27 January 2006

Higher Education Still Weak in Ohio

U of Toledo's newspaper reports Ohio tuition still among the highest:

The review ranks Ohio as 15 out of the 50 states for familial financial contributions, placing 40 out of 50 for state government appropriations.

Even with grants and loans, Ohio is behind in assisting students with their financial burdens.

Of Ohio students, 21 percent receive state grants compared to the national average of 37 percent, according to the review.

Wright State's newspaper reports student interest costs are rising:

Students who are currently taking out loans may groan when they hear that Stafford Loan Interest rate have risen 2 percent from 2.77 to 4.7 percent.

UD will increase tuition by 8.1%:

According to UD’s institutional research office, UD’s tuition is fourth-lowest among the 25 largest Catholic campuses. It is very close to the national average for private universities.For this reason, Curran said, he does not face as many questions from students and parents about the rise in tuition as he might otherwise.“They realize we’re much less expensive than other universities of our size,” he said.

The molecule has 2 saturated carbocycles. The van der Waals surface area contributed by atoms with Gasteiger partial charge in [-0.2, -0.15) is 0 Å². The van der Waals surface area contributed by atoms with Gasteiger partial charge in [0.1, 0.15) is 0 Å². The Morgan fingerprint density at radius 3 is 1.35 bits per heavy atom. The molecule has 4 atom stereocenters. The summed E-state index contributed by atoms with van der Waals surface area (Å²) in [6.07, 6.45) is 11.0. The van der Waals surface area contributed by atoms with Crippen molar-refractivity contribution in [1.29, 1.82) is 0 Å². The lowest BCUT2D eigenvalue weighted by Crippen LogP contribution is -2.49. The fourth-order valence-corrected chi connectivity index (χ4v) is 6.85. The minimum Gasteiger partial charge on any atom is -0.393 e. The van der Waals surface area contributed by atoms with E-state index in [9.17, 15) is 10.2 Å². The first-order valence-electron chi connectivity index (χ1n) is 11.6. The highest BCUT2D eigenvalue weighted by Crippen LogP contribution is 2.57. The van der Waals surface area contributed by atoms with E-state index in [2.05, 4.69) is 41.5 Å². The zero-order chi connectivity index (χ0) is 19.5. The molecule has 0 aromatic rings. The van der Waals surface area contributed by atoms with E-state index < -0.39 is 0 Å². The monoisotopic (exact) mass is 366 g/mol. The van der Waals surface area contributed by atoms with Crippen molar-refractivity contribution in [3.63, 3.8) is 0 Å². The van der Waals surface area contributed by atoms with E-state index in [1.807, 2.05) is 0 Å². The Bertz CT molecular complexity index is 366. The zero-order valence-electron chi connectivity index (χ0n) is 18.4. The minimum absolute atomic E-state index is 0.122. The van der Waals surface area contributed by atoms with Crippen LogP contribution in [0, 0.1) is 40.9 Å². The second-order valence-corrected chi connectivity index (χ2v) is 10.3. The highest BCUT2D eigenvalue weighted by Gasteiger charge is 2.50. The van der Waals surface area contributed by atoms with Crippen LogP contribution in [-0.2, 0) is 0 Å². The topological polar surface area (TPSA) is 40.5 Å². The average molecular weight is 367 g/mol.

State Rep. Earl Martin sponsored a bill to address a part of the problem:

A bill in the Ohio House of Representatives that has recently reached committee would, if passed, give a tax credit of up to $30,000 to Ohio college students who graduate with a degree in math, engineering or the natural sciences.

Summary of HB 359.

If you want to contact your state rep about this bill but don't know how, you can find out his/her name and contact info here.

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